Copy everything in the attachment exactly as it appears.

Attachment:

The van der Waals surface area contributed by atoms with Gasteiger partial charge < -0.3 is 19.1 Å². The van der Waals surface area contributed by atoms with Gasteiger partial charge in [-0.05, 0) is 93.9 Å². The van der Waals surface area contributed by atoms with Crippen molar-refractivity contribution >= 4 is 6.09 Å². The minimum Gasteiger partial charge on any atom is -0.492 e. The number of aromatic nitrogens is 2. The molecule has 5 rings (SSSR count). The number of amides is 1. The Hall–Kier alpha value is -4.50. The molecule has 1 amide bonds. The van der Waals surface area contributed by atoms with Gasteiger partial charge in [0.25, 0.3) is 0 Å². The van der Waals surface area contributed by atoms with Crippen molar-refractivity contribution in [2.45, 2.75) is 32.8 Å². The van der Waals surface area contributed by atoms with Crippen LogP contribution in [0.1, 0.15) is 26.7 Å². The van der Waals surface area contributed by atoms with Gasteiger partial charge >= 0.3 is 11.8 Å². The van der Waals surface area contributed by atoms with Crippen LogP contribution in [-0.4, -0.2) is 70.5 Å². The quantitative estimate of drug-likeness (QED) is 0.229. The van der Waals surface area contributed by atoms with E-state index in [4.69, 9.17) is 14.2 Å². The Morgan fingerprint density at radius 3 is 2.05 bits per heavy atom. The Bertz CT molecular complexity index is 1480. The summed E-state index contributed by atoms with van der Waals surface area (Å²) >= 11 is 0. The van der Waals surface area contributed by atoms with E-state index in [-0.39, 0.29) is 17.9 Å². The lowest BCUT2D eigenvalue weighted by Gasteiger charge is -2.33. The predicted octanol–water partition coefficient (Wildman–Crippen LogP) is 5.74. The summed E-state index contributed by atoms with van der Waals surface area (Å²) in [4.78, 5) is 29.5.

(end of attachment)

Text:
The van der Waals surface area contributed by atoms with Gasteiger partial charge < -0.3 is 19.1 Å². The van der Waals surface area contributed by atoms with Gasteiger partial charge in [-0.05, 0) is 93.9 Å². The van der Waals surface area contributed by atoms with Crippen molar-refractivity contribution >= 4 is 6.09 Å². The minimum Gasteiger partial charge on any atom is -0.492 e. The number of aromatic nitrogens is 2. The molecule has 5 rings (SSSR count). The number of amides is 1. The Hall–Kier alpha value is -4.50. The molecule has 1 amide bonds. The van der Waals surface area contributed by atoms with Gasteiger partial charge in [0.25, 0.3) is 0 Å². The van der Waals surface area contributed by atoms with Crippen molar-refractivity contribution in [2.45, 2.75) is 32.8 Å². The van der Waals surface area contributed by atoms with Crippen LogP contribution in [0.1, 0.15) is 26.7 Å². The van der Waals surface area contributed by atoms with Gasteiger partial charge >= 0.3 is 11.8 Å². The van der Waals surface area contributed by atoms with Crippen LogP contribution in [-0.4, -0.2) is 70.5 Å². The quantitative estimate of drug-likeness (QED) is 0.229. The van der Waals surface area contributed by atoms with E-state index in [4.69, 9.17) is 14.2 Å². The Morgan fingerprint density at radius 3 is 2.05 bits per heavy atom. The Bertz CT molecular complexity index is 1480. The summed E-state index contributed by atoms with van der Waals surface area (Å²) >= 11 is 0. The van der Waals surface area contributed by atoms with E-state index in [-0.39, 0.29) is 17.9 Å². The lowest BCUT2D eigenvalue weighted by Gasteiger charge is -2.33. The predicted octanol–water partition coefficient (Wildman–Crippen LogP) is 5.74. The summed E-state index contributed by atoms with van der Waals surface area (Å²) in [4.78, 5) is 29.5.